Apparently, 2006 was a year of lies. Heck, 2005 probably was too, and for that matter, so was 2004. But, according to Councilman Edmund Ford, things are going to be different now: "2007 is the year of truth, right or wrong."
One might think Ford is referencing ongoing ethics reform. Changed in the wake of the Tennessee Waltz scandal, state law now requires all Tennessee municipalities to reform ethics guidelines by June. Elected officials must also file possible conflicts of interests with the state, including sources of income greater than $1,000, loans greater than $1,000, and investments greater than $10,000.
But, though ethics reform may make 2007 a year of truth, Ford was talking about investigating whether buildings on the former Libertyland site were removed illicitly. During a City Council committee meeting, parks director Cynthia Buchanan maintained that the only buildings taken from the property were borrowed log cabins. Ford contends that he saw other buildings -- ostensibly city property -- being removed.
I'm not saying he's right or wrong, but, um, Pot, have you met Kettle?
Ford, along with Councilman Rickey Peete, was indicted on federal bribery charges last year. Both have maintained their innocence. And, as their colleagues on the council have often pointed out, a person is innocent until proven guilty.
Even so, Ford doesn't see anything wrong with leasing a car with the help of noted developer Rusty Hyneman.
It's that attitude, fairly common among the council -- that gifts and favors are okay -- that will stall true ethics reform.
When a developer helps you lease a car that you wouldn't be able to afford otherwise, that creates a conflict of interest. Not only are you "friendly" with that person, but you're indebted to them. Otherwise the state wouldn't be asking for a list of any loans more than $1,000.
During the council's first session on ethics reform at a meeting last week, local attorney Lucian Pera told council members they would have to decide what constitutes a conflict of interest and, if in the case of one, how it will be addressed. Will it be strictly prohibited? Or explicitly permitted? Will it be permitted if you disclose it? Will council members who disclose conflicts be required to recuse themselves on certain issues?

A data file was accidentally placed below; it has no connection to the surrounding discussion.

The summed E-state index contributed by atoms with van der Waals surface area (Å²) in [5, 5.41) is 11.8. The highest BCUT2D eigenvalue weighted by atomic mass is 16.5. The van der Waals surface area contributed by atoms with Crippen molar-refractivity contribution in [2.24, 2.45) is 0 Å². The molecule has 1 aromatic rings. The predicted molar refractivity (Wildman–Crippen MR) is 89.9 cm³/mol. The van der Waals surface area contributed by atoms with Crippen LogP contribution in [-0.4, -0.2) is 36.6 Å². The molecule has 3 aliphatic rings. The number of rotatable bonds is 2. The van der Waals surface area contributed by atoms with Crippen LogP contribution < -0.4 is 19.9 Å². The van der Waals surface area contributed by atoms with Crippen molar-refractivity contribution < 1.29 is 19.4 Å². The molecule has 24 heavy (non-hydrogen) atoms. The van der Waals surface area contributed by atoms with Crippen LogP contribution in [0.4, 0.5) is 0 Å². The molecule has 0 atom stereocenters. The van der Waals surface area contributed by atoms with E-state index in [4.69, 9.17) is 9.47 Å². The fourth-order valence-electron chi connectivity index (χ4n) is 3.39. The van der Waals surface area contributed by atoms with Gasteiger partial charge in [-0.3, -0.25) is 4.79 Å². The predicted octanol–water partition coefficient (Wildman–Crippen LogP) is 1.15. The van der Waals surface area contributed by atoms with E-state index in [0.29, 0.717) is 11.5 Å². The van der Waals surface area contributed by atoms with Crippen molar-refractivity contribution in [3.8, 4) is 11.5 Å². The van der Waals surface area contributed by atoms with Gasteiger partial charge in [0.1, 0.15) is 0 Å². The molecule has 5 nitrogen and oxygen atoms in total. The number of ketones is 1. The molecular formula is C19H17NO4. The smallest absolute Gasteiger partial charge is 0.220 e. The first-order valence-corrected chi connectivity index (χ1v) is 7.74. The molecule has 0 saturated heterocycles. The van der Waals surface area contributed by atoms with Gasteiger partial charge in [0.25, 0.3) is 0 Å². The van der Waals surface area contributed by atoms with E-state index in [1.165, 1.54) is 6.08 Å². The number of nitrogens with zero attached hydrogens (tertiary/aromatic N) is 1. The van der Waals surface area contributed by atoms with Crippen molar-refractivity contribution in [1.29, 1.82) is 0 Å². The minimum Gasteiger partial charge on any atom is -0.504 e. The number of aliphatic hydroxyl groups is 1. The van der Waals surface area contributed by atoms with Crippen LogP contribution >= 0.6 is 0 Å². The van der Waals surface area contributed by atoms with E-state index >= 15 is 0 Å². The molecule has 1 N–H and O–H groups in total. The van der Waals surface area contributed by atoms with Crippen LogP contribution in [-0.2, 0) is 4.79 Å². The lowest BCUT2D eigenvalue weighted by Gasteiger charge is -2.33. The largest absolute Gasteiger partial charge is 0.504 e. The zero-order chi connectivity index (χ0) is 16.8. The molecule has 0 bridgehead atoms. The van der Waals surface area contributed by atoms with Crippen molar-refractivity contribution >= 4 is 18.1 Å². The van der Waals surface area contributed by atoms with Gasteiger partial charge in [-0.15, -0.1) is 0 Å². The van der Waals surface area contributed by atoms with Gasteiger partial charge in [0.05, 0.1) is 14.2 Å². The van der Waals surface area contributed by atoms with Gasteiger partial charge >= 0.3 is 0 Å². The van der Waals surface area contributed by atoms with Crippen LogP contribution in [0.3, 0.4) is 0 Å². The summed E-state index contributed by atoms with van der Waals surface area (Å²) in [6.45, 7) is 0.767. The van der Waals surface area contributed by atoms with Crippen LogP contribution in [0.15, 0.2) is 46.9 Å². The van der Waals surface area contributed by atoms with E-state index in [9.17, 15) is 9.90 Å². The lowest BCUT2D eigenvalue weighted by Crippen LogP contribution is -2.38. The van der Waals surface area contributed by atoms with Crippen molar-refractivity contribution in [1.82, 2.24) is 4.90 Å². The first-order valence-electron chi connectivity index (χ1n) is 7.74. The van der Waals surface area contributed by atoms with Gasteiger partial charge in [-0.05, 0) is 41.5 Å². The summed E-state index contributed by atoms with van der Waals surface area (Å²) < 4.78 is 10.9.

Council members can choose to deal solely with propriety or can include the appearance of propriety (or impropriety, as the case may be).
Pera also reviewed the current policy with the council, stating that many sections were "aspirational" in nature and lacking consequences.
When some council members tried to censure Peete and Ford and formally ask them to resign, they were outvoted, helped in part by Ford's own "nay" votes. Even if the votes had gone another way, nothing substantially different would have occurred. Censures don't come with any penalty. You can formally ask someone to resign all you want, but it doesn't mean they have to.
Councilman Brent Taylor asked Pera if there were provisions in the new law for types of punishment, saying the public doesn't want something purely aspirational.
"All we can do is censure. We can't remove other council members. We can't fire them," said Taylor. "I've heard that we need to put teeth in [our ethics policy], but all we're allowed to have are dentures."
I think an aspirational law seems sort of an oxymoron. What is it saying: We hope you don't take a bribe, but it's okay if you do? What about: We hope you don't run a red light? Or, we hope you don't shoot anyone?
Those seem more like recommendations than laws.
It will be interesting to see what rules and punishments, if any, the council enacts in the coming year of ethics reform.
Here's an interesting side note: According to the Chinese calendar, 2007 isn't the year of truth but the year of the pig.
Of course, I'm hoping for the best.